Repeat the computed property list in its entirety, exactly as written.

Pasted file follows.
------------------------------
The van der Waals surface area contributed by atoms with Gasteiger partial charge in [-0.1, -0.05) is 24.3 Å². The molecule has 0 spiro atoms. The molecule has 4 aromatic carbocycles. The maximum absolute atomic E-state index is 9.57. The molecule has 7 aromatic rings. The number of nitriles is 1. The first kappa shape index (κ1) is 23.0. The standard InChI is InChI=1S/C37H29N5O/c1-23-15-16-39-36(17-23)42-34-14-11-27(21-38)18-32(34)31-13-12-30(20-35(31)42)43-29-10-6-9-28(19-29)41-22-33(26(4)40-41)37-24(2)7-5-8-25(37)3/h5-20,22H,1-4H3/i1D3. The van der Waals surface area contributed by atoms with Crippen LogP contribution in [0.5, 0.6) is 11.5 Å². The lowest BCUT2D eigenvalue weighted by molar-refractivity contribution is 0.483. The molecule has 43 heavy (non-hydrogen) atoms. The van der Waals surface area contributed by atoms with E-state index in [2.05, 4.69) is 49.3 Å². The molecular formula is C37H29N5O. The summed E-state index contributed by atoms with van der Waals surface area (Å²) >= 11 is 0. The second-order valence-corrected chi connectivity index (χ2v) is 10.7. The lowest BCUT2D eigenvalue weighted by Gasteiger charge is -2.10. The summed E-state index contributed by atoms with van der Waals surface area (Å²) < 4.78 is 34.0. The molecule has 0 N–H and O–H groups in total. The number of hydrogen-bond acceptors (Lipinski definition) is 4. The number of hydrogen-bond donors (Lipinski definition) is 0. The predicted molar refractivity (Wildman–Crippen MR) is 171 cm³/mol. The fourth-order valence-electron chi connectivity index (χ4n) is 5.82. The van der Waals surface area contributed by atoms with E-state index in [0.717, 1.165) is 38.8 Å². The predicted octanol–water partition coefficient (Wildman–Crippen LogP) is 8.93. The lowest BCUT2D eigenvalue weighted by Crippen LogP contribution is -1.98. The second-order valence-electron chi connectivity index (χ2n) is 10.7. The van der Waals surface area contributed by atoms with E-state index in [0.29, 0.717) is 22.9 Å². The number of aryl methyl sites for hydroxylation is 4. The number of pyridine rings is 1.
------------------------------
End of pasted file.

The van der Waals surface area contributed by atoms with Gasteiger partial charge in [-0.1, -0.05) is 24.3 Å². The molecule has 0 spiro atoms. The molecule has 4 aromatic carbocycles. The maximum absolute atomic E-state index is 9.57. The molecule has 7 aromatic rings. The number of nitriles is 1. The first kappa shape index (κ1) is 23.0. The standard InChI is InChI=1S/C37H29N5O/c1-23-15-16-39-36(17-23)42-34-14-11-27(21-38)18-32(34)31-13-12-30(20-35(31)42)43-29-10-6-9-28(19-29)41-22-33(26(4)40-41)37-24(2)7-5-8-25(37)3/h5-20,22H,1-4H3/i1D3. The van der Waals surface area contributed by atoms with Crippen LogP contribution in [0.5, 0.6) is 11.5 Å². The lowest BCUT2D eigenvalue weighted by molar-refractivity contribution is 0.483. The molecule has 43 heavy (non-hydrogen) atoms. The van der Waals surface area contributed by atoms with E-state index in [2.05, 4.69) is 49.3 Å². The molecular formula is C37H29N5O. The summed E-state index contributed by atoms with van der Waals surface area (Å²) >= 11 is 0. The second-order valence-corrected chi connectivity index (χ2v) is 10.7. The lowest BCUT2D eigenvalue weighted by Gasteiger charge is -2.10. The summed E-state index contributed by atoms with van der Waals surface area (Å²) < 4.78 is 34.0. The molecule has 0 N–H and O–H groups in total. The number of hydrogen-bond acceptors (Lipinski definition) is 4. The number of hydrogen-bond donors (Lipinski definition) is 0. The predicted molar refractivity (Wildman–Crippen MR) is 171 cm³/mol. The fourth-order valence-electron chi connectivity index (χ4n) is 5.82. The van der Waals surface area contributed by atoms with E-state index in [0.717, 1.165) is 38.8 Å². The predicted octanol–water partition coefficient (Wildman–Crippen LogP) is 8.93. The lowest BCUT2D eigenvalue weighted by Crippen LogP contribution is -1.98. The second-order valence-electron chi connectivity index (χ2n) is 10.7. The van der Waals surface area contributed by atoms with E-state index in [0.29, 0.717) is 22.9 Å². The number of aryl methyl sites for hydroxylation is 4. The number of pyridine rings is 1.